GATA4 regionalizes intestinal metabolism and barrier function to prevent immunopathology
Earley, Z. et al. (BioRxiv) doi: 10.1101/2021.10.28.466194
Intestinal Epithelial Cells
The intestine represents an important barrier site which integrates nutrient and metabolic signals, thereby always requiring to control microbiotal composition through balancing mucosal immunity. Along the intestine, tissue sites represent highly compartmentalized regions with distinct metabolic and immune functions. It has previously been shown that intestinal epithelial cells in the jejunum (part of the small intestine) have high expression of the transcription factor GATA4. It is known that B cell-deficiency can downregulate GATA4 in these cells, likely through a microbiota-dependent mechanism. However, it remains still largely unclear how GATA4 deficiency can itself affect intestinal immunity and whether it may be relevant to intestinal homeostasis during immunopathologies.
In the preprint by Earley et al., the authors use an intestinal epithelial cell (IEC) genetic GATA4-KO models (Villin-Cre driven, GATA4^IEC) to address this question. They find that deletion of GATA4 shifts the jejunum transcriptomic profile towards a more ileum-like phenotype. Among the altered genes, the authors identify a subset of genes which is differentially regulated by IL-17 or IFN-g or both. In line with an IL-17 and IFN-g induced transcriptional profile, intestinal lymphocytes are responsible for the expression of these cytokines in this model. These changes proof to a large extend to be dependent on microbiota as shown by germ-free studies. The loss of GATA4 in IECs also leads to a slight shift in microbiota composition with the expansion of the segmented filamentous bacteria (SFB) Cadidatus arthromitus specifically in the jejunum (but not changes in the ileum). The authors demonstrate that SFB can better adhere and colonize the jejunum of GATA4^IEC. Using a series of fecal transplantation, the authors demonstrate nicely that it is the increased colonization of SFB which increases IL-17 and IFN-g producing immune cells.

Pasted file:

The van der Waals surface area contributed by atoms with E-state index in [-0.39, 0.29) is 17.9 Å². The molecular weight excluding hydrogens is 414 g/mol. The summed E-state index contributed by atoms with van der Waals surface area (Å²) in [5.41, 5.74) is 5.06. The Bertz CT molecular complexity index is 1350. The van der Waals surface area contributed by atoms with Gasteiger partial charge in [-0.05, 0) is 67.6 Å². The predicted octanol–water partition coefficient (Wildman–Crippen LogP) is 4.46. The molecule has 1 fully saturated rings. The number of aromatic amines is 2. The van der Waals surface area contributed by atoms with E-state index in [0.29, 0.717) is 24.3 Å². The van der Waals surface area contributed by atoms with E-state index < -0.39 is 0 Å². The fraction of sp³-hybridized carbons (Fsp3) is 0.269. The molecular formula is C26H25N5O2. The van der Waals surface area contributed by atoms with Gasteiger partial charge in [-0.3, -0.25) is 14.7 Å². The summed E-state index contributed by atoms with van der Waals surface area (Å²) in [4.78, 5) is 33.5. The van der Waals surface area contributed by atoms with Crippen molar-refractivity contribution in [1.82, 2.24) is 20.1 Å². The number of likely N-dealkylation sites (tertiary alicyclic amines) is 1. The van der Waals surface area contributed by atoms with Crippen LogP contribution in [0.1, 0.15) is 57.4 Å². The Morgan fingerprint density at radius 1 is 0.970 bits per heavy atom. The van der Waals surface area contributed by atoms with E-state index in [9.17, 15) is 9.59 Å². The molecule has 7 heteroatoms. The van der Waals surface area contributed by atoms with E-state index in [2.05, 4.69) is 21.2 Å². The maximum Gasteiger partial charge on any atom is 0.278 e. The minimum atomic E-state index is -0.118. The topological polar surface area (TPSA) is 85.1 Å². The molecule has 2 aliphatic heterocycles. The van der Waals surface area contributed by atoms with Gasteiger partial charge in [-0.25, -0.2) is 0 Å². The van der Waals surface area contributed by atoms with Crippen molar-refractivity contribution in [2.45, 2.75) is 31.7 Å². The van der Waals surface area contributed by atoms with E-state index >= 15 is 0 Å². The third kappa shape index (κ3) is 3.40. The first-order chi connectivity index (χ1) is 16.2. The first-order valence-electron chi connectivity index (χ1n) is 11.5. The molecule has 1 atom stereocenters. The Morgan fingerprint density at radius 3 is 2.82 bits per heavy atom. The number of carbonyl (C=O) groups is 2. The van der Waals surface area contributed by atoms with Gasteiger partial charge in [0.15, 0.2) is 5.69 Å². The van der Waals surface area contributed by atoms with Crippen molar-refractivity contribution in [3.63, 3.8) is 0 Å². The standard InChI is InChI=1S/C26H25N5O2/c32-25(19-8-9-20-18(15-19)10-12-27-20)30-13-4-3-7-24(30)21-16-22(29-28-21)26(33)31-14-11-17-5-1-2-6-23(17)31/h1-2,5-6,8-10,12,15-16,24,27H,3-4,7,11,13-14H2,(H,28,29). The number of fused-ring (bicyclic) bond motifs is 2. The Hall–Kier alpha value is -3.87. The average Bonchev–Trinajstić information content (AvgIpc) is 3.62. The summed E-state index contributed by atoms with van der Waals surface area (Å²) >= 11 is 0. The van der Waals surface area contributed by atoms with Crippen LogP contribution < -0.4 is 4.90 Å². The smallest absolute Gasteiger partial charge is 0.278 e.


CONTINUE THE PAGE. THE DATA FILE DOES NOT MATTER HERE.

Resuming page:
Next the authors addressed how GATA4 loss leads to the increased SFB colonization, showing that GATA4IEC have reduced IgA production and IgA-producing B cells. External supplementation of IgA prevents increased SFB colonization in GATA4^IEC mice. This is ascribed to findings in their transcriptomic dataset in retinoic acid metabolism (among other pathways) and to the fact that many genes in this pathway are direct targets of GATA4. The authors confirm the importance of retinoic acid through vitamin A-free diet (which expands SFB colonization in WT mice) and RA administration (which increases IgA production again).
Here, a more consistent readout of the rescue, including T cell phenotype, would add power to the findings (see limitations) as well as to know how retinoic acid confers changes to IgA production (directly or indirectly).
Next the authors demonstrate that C. rodentium can colonize the jejunum in GATA4^IEC mice, but not WT mice. This colonization (despite sparking or because of it) can promote systemic dissemination and decrease overall survival.